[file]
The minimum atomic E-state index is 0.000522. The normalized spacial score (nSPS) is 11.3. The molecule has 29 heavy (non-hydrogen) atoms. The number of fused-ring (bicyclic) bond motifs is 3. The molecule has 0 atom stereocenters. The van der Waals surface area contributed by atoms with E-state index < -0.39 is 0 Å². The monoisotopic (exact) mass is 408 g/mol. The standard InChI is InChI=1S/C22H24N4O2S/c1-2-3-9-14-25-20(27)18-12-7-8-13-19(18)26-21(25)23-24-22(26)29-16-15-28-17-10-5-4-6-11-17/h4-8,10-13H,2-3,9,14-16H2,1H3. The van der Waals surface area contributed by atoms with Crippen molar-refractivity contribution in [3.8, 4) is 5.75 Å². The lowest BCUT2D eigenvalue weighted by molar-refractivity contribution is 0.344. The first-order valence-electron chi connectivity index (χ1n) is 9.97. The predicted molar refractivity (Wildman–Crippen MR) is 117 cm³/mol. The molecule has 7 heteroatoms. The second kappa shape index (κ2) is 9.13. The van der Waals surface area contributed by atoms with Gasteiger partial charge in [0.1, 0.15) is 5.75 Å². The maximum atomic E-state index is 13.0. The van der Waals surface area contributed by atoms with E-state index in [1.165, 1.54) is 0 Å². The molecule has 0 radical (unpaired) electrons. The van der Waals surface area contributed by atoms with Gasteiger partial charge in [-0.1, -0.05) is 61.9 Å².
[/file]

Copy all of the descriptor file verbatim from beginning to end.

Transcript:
The minimum atomic E-state index is 0.000522. The normalized spacial score (nSPS) is 11.3. The molecule has 29 heavy (non-hydrogen) atoms. The number of fused-ring (bicyclic) bond motifs is 3. The molecule has 0 atom stereocenters. The van der Waals surface area contributed by atoms with E-state index < -0.39 is 0 Å². The monoisotopic (exact) mass is 408 g/mol. The standard InChI is InChI=1S/C22H24N4O2S/c1-2-3-9-14-25-20(27)18-12-7-8-13-19(18)26-21(25)23-24-22(26)29-16-15-28-17-10-5-4-6-11-17/h4-8,10-13H,2-3,9,14-16H2,1H3. The van der Waals surface area contributed by atoms with Crippen molar-refractivity contribution in [3.8, 4) is 5.75 Å². The lowest BCUT2D eigenvalue weighted by molar-refractivity contribution is 0.344. The first-order valence-electron chi connectivity index (χ1n) is 9.97. The predicted molar refractivity (Wildman–Crippen MR) is 117 cm³/mol. The molecule has 7 heteroatoms. The second kappa shape index (κ2) is 9.13. The van der Waals surface area contributed by atoms with Gasteiger partial charge in [0.1, 0.15) is 5.75 Å². The maximum atomic E-state index is 13.0. The van der Waals surface area contributed by atoms with E-state index in [1.165, 1.54) is 0 Å². The molecule has 0 radical (unpaired) electrons. The van der Waals surface area contributed by atoms with Gasteiger partial charge in [-0.1, -0.05) is 61.9 Å².